ssh-keygen -p -f /path/to/ssh_key
At the prompts, type the passphrase and press Enter.
If your version of OpenSSH is between 6.5 and 7.8, you can save your private RSA SSH keys in a more secure OpenSSH format.
Open a terminal and type this command:
ssh-keygen -o -f ~/.ssh/id_rsa
Alternatively, you can generate a new RSA key with the more secure encryption format with the following command:
ssh-keygen -o -t rsa -b 4096 -C "<comment>"
Now you can copy the SSH key you created to your GitLab account.
Copy your public SSH key to a location that saves information in text format. The following options saves information for ED25519 keys to the clipboard for the noted operating system:
pbcopy < ~/.ssh/id_ed25519.pub
Linux (requires the
xclip -sel clip < ~/.ssh/id_ed25519.pub
Git Bash on Windows:
cat ~/.ssh/id_ed25519.pub | clip
If you’re using an RSA key, substitute accordingly.
- Navigate to
https://gitlab.comor your local GitLab instance URL and sign in.
- In the top-right corner, select your avatar.
- Select Edit profile.
- In the left sidebar, select SSH Keys.
- Paste the public key that you copied into the Key text box.
- Make sure your key includes a descriptive name in the Title text box, such as Work Laptop or Home Workstation.
- Include an (optional) expiry date for the key under “Expires at” section. (Introduced in GitLab 12.9.)
- Click the Add key button.
SSH keys that have “expired” using this procedure are valid in GitLab workflows. As the GitLab-configured expiration date is not included in the SSH key itself, you can still export public SSH keys as needed.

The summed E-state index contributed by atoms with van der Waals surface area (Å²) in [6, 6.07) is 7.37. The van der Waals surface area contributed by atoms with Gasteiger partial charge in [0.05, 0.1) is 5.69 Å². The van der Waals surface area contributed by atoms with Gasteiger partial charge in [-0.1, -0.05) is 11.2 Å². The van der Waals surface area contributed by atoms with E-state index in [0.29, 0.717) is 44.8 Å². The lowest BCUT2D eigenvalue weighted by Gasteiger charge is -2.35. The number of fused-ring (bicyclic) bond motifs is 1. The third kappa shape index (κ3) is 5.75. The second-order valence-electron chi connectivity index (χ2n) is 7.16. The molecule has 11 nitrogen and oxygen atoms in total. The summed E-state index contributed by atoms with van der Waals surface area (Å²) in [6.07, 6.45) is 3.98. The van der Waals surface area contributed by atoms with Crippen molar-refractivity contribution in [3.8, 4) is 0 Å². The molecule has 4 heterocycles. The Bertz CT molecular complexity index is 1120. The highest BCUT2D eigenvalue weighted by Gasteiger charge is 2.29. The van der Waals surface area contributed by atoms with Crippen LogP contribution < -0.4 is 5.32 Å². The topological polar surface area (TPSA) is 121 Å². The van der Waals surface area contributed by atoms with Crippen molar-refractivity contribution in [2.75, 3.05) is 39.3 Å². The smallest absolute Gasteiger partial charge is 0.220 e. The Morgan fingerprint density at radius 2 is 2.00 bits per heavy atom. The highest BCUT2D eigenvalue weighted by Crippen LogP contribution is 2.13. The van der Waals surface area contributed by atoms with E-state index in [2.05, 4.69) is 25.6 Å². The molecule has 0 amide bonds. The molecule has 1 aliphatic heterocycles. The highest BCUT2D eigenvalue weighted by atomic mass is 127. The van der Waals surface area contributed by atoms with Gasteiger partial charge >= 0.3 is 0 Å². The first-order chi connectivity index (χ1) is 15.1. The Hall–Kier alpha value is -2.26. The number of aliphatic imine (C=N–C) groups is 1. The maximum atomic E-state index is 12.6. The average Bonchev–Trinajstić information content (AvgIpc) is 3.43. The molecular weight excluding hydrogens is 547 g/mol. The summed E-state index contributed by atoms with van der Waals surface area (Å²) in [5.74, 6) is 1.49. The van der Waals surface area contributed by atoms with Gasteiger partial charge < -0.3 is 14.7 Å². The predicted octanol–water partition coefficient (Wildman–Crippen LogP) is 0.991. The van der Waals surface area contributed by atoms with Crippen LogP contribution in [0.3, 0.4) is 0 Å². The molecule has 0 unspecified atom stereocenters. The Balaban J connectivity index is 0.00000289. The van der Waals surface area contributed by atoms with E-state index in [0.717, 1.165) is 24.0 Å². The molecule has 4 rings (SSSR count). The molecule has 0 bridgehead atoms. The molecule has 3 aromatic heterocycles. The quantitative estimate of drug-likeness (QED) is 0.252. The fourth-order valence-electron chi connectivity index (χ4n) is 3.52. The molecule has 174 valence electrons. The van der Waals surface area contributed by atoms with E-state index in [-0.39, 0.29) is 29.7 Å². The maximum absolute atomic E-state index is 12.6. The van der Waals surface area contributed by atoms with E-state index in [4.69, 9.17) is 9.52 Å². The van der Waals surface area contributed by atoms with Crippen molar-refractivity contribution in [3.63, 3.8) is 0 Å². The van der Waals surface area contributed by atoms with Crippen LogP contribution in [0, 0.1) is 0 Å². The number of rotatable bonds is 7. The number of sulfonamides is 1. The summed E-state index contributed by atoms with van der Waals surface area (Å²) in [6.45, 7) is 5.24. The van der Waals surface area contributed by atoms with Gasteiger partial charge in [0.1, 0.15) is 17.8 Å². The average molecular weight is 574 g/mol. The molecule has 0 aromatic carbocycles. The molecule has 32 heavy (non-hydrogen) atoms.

ssh-rsa) and ending with your email address.
You can set up two-factor authentication (2FA) for Git over SSH.
To test whether your SSH key was added correctly, run the following
command in your terminal (replace
gitlab.com with the domain of
your GitLab instance):
ssh -T firstname.lastname@example.org
The first time you connect to GitLab via SSH, you should verify the
authenticity of the GitLab host that you’re connecting to.
For example, when connecting to GitLab.com, answer
yes to add GitLab.com to
the list of trusted hosts:
The authenticity of host 'gitlab.com (126.96.36.199)' can't be established. ECDSA key fingerprint is SHA256:HbW3g8zUjNSksFbqTiUWPWg2Bq1x8xdGUrliXFzSnUw. Are you sure you want to continue connecting (yes/no)? yes Warning: Permanently added 'gitlab.com' (ECDSA) to the list of known hosts.
Once added to the list of known hosts, you should validate the
authenticity of the GitLab host, once again. Run the above command
again, and you should receive a Welcome to GitLab,
If the welcome message doesn’t appear, you can troubleshoot the problem by running
in verbose mode with the following command:
ssh -Tvvv email@example.com
If you used a non-default file path for your GitLab SSH key pair, configure your SSH client to point to your GitLab private SSH key.
To make these changes, run the following commands:
eval $(ssh-agent -s) ssh-add <path to private SSH key>
Now save these settings to the
~/.ssh/config file. Two examples
for SSH keys dedicated to GitLab are shown here:
# GitLab.com Host gitlab.com Preferredauthentications publickey IdentityFile ~/.ssh/gitlab_com_rsa # Private GitLab instance Host gitlab.company.com Preferredauthentications publickey IdentityFile ~/.ssh/example_com_rsa
Public SSH keys need to be unique to GitLab, as they bind to your account. Your SSH key is the only identifier you have when pushing code via SSH, that’s why it needs to uniquely map to a single user.
If you want to use different keys depending on the repository you are working on, you can issue the following command while inside your repository: